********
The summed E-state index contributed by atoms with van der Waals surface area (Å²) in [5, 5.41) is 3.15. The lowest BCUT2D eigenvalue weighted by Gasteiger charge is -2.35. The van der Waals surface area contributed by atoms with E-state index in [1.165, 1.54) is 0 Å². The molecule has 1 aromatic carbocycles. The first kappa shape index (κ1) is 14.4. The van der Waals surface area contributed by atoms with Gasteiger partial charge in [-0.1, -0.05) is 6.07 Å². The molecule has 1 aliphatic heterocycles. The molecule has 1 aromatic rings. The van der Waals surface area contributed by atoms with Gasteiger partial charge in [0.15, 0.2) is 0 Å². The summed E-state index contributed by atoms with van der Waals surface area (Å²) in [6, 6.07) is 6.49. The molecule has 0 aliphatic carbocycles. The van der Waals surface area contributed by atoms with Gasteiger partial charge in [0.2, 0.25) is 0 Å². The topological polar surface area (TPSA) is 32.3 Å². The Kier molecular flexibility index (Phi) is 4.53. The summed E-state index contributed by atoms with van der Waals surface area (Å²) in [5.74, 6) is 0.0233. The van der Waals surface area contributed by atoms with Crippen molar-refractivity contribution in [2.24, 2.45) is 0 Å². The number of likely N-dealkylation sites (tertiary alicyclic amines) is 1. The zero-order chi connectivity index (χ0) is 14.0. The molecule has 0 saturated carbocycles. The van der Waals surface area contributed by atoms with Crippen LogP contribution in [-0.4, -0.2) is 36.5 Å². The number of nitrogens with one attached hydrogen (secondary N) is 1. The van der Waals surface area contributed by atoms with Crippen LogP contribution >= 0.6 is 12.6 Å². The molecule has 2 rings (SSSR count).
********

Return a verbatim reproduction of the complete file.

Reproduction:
The summed E-state index contributed by atoms with van der Waals surface area (Å²) in [5, 5.41) is 3.15. The lowest BCUT2D eigenvalue weighted by Gasteiger charge is -2.35. The van der Waals surface area contributed by atoms with E-state index in [1.165, 1.54) is 0 Å². The molecule has 1 aromatic carbocycles. The first kappa shape index (κ1) is 14.4. The van der Waals surface area contributed by atoms with Gasteiger partial charge in [-0.1, -0.05) is 6.07 Å². The molecule has 1 aliphatic heterocycles. The molecule has 1 aromatic rings. The van der Waals surface area contributed by atoms with Gasteiger partial charge in [0.15, 0.2) is 0 Å². The summed E-state index contributed by atoms with van der Waals surface area (Å²) in [6, 6.07) is 6.49. The molecule has 0 aliphatic carbocycles. The van der Waals surface area contributed by atoms with Gasteiger partial charge in [0.2, 0.25) is 0 Å². The topological polar surface area (TPSA) is 32.3 Å². The Kier molecular flexibility index (Phi) is 4.53. The summed E-state index contributed by atoms with van der Waals surface area (Å²) in [5.74, 6) is 0.0233. The van der Waals surface area contributed by atoms with Crippen molar-refractivity contribution in [2.24, 2.45) is 0 Å². The number of likely N-dealkylation sites (tertiary alicyclic amines) is 1. The zero-order chi connectivity index (χ0) is 14.0. The molecule has 0 saturated carbocycles. The van der Waals surface area contributed by atoms with Crippen LogP contribution in [-0.4, -0.2) is 36.5 Å². The number of nitrogens with one attached hydrogen (secondary N) is 1. The van der Waals surface area contributed by atoms with Crippen LogP contribution >= 0.6 is 12.6 Å². The molecule has 2 rings (SSSR count).